Fake engagement is a key issue on social media platforms, with 'influencers' able to artificially inflate their stats, then make money from unwitting businesses by touting their perceived reach.
As such, Facebook's latest legal action is welcome news - Facebook has this week launched legal proceedings against a Spanish-based company called MGP25 Cyberint Services, over the provision of automation software to distribute fake likes and comments on Instagram.
As explained by Facebook:
"The defendant’s service was designed to evade Instagram’s restrictions against fake engagement by mimicking the official Instagram app in the way that it connected to our systems. The defendants did this for profit, and continued to do so even after we sent a Cease and Desist letter and disabled their accounts."
This is not the first time that Facebook has taken legal action over the sale of fake likes and followers.
In March 2019, Facebook filed suit against several companies, following a ruling by New York's Attorney General that selling fake social media followers and likes is essentially illegal. That case followed an investigation by The New York Times into an organization called Devumi which had reportedly provided a paid service to regularly add fake likes, followers and retweets to the accounts of a range of high-profile celebrities and social media influencers.
The New York ruling essentially established precedent that such activity is, in fact, illegal, and it's one of several areas that Facebook has since sought to take more action against, via legal enforcement, as a means to deter future instances of the same.
Of course, buying followers and likes is still possible - a simple Google search will provide you with a range of options to choose from. But hopefully, with increased legal action, Facebook can increase the risk for such traders, and disincentivize operations from offering fake engagement.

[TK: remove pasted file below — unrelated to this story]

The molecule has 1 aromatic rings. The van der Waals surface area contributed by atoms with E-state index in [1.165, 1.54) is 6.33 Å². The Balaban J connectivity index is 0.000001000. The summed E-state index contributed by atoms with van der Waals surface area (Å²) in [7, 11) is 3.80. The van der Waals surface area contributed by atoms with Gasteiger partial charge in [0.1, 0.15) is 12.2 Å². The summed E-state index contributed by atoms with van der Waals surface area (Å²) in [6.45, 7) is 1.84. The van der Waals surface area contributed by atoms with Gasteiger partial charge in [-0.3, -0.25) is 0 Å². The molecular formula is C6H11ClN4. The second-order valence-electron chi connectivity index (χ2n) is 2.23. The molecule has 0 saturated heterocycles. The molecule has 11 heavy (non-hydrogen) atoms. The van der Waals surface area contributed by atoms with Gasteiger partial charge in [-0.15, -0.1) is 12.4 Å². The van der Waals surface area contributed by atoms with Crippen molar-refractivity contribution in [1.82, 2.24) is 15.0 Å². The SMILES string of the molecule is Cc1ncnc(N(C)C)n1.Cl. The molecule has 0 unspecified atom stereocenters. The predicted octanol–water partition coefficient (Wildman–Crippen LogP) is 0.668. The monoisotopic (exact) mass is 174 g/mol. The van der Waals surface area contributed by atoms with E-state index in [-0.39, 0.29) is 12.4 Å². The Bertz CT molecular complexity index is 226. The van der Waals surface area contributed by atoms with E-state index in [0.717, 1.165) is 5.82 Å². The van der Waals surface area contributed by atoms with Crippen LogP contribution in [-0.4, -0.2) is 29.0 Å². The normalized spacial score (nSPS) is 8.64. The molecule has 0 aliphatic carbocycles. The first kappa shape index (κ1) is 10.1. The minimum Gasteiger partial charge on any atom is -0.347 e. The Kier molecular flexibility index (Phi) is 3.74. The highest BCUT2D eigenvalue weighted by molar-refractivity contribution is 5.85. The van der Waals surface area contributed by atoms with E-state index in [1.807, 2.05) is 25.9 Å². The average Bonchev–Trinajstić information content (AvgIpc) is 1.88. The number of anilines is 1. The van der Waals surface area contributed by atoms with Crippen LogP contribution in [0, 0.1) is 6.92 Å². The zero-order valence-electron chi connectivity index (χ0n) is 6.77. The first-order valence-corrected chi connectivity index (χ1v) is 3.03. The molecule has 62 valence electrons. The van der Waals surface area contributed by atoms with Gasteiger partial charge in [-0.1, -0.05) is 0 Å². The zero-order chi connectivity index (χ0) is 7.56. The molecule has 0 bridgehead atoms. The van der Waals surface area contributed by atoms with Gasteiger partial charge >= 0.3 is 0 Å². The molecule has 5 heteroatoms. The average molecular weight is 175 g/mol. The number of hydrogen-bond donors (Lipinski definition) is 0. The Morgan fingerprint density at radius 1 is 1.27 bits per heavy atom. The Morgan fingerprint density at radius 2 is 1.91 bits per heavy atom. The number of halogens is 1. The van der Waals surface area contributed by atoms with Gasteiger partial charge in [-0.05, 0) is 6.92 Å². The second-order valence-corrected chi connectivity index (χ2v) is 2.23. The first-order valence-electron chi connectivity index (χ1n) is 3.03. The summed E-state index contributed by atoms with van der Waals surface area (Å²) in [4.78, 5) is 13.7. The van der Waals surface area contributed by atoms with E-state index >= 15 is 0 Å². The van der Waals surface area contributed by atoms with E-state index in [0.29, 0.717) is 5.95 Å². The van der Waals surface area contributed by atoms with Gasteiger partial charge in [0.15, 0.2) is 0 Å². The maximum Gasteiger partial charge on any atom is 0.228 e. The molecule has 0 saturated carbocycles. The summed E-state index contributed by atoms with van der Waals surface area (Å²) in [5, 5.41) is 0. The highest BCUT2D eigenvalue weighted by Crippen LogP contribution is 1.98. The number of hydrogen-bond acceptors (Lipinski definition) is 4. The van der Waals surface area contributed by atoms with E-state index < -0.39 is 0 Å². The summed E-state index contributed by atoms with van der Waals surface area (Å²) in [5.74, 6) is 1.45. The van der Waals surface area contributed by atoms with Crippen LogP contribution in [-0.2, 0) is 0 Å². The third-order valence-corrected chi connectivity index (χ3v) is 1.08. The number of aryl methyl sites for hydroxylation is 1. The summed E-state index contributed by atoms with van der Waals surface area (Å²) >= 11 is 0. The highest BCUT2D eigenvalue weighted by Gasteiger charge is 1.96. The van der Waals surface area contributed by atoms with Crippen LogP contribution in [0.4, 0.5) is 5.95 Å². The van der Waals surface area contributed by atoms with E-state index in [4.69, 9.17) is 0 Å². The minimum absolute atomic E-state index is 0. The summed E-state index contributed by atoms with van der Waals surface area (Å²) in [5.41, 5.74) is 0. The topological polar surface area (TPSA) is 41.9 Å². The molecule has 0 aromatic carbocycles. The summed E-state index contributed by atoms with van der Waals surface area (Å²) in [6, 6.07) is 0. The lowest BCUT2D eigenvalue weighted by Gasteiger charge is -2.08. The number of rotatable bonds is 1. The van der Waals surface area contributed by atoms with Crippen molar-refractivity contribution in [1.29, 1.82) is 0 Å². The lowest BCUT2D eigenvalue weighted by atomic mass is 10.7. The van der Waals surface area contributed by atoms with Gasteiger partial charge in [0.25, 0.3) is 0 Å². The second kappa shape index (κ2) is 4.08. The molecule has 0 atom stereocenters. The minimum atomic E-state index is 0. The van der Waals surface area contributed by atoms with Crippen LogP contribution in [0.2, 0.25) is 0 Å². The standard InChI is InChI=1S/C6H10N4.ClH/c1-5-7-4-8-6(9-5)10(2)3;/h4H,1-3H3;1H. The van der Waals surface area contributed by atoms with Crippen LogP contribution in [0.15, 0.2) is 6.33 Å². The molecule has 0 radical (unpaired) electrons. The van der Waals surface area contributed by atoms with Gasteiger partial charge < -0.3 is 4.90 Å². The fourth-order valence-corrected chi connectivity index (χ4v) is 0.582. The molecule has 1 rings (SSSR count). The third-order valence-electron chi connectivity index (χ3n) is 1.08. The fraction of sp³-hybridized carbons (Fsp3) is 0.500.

Also, it's just rubbish. You might feel a bit better, or look a bit better, with 10k followers instead of 100. But those bot accounts will never engage, they'll never buy your products. They'll also ruin your data - if half your audience are bots, your analytics are pretty much useless.
As a short-term strategy, maybe it looks impressive. But really, it's not helping, and it won't ultimately generate results.
And worse, if you get found out, the reputational damage could be severe.
In addition to this, Facebook is also taking action against the owner of a US-based company for data scraping.
"Facebook Inc. also sued Mohammad Zaghar in federal court in San Francisco for operating a data scraping service called Massroot8. This service asked people to provide their Facebook login credentials on the Massroot8 website. The credentials were then used by Zaghar’s service to scrape user data from Facebook. Zaghar collected the data by using a computer program to control a network of bots, which pretended to be an Android device connected to the official Facebook mobile app."
Data scraping has become a much bigger concern for Facebook following the Cambridge Analytica debacle, and while court rulings on such have presented varying results, in this instance, it seems that the company operated in violation of Facebook's terms, which will likely lead to prosecution.
It's good to see Facebook increasing its action on these fronts. With more businesses shifting their focus to online marketing, as local newspapers and their regular promotional outlets close up, it's increasingly important that the data being presented online is accurate, and reflects real world activity, by real people, while additionally protecting user information.
Weeding these services out will increase trust in online platforms, and ultimately, make social media a more effective and beneficial business tool.